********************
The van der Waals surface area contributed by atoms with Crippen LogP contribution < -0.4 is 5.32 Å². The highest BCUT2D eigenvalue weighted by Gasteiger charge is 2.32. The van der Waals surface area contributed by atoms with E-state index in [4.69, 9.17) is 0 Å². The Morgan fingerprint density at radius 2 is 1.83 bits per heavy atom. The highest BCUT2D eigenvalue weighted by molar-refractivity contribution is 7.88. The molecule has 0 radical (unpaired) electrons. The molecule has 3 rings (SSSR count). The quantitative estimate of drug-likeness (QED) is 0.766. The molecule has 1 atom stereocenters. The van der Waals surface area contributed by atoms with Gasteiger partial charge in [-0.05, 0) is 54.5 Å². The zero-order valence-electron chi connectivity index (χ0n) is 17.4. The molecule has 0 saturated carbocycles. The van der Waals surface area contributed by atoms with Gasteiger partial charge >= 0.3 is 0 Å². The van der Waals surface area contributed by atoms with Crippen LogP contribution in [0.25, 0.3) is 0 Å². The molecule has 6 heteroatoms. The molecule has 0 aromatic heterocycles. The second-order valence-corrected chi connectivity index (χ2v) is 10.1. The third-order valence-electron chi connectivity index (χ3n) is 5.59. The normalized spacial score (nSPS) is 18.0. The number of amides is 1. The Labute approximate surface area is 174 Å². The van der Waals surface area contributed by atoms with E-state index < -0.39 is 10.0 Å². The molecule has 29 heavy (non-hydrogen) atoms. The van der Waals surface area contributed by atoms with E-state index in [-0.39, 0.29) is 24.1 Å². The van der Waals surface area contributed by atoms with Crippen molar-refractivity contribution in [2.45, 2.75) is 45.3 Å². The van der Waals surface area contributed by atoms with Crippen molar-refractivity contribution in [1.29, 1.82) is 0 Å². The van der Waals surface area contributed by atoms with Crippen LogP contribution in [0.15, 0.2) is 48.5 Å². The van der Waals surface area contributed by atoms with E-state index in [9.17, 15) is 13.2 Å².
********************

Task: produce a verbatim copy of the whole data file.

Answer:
The van der Waals surface area contributed by atoms with Crippen LogP contribution < -0.4 is 5.32 Å². The highest BCUT2D eigenvalue weighted by Gasteiger charge is 2.32. The van der Waals surface area contributed by atoms with E-state index in [4.69, 9.17) is 0 Å². The Morgan fingerprint density at radius 2 is 1.83 bits per heavy atom. The highest BCUT2D eigenvalue weighted by molar-refractivity contribution is 7.88. The molecule has 0 radical (unpaired) electrons. The molecule has 3 rings (SSSR count). The quantitative estimate of drug-likeness (QED) is 0.766. The molecule has 1 atom stereocenters. The van der Waals surface area contributed by atoms with Gasteiger partial charge in [-0.05, 0) is 54.5 Å². The zero-order valence-electron chi connectivity index (χ0n) is 17.4. The molecule has 0 saturated carbocycles. The van der Waals surface area contributed by atoms with Gasteiger partial charge >= 0.3 is 0 Å². The van der Waals surface area contributed by atoms with Crippen LogP contribution in [0.25, 0.3) is 0 Å². The molecule has 6 heteroatoms. The molecule has 0 aromatic heterocycles. The second-order valence-corrected chi connectivity index (χ2v) is 10.1. The third-order valence-electron chi connectivity index (χ3n) is 5.59. The normalized spacial score (nSPS) is 18.0. The number of amides is 1. The Labute approximate surface area is 174 Å². The van der Waals surface area contributed by atoms with E-state index < -0.39 is 10.0 Å². The molecule has 29 heavy (non-hydrogen) atoms. The van der Waals surface area contributed by atoms with E-state index in [-0.39, 0.29) is 24.1 Å². The van der Waals surface area contributed by atoms with Crippen molar-refractivity contribution in [2.45, 2.75) is 45.3 Å². The van der Waals surface area contributed by atoms with Crippen molar-refractivity contribution in [1.29, 1.82) is 0 Å². The van der Waals surface area contributed by atoms with Crippen LogP contribution in [0.15, 0.2) is 48.5 Å². The van der Waals surface area contributed by atoms with E-state index in [9.17, 15) is 13.2 Å².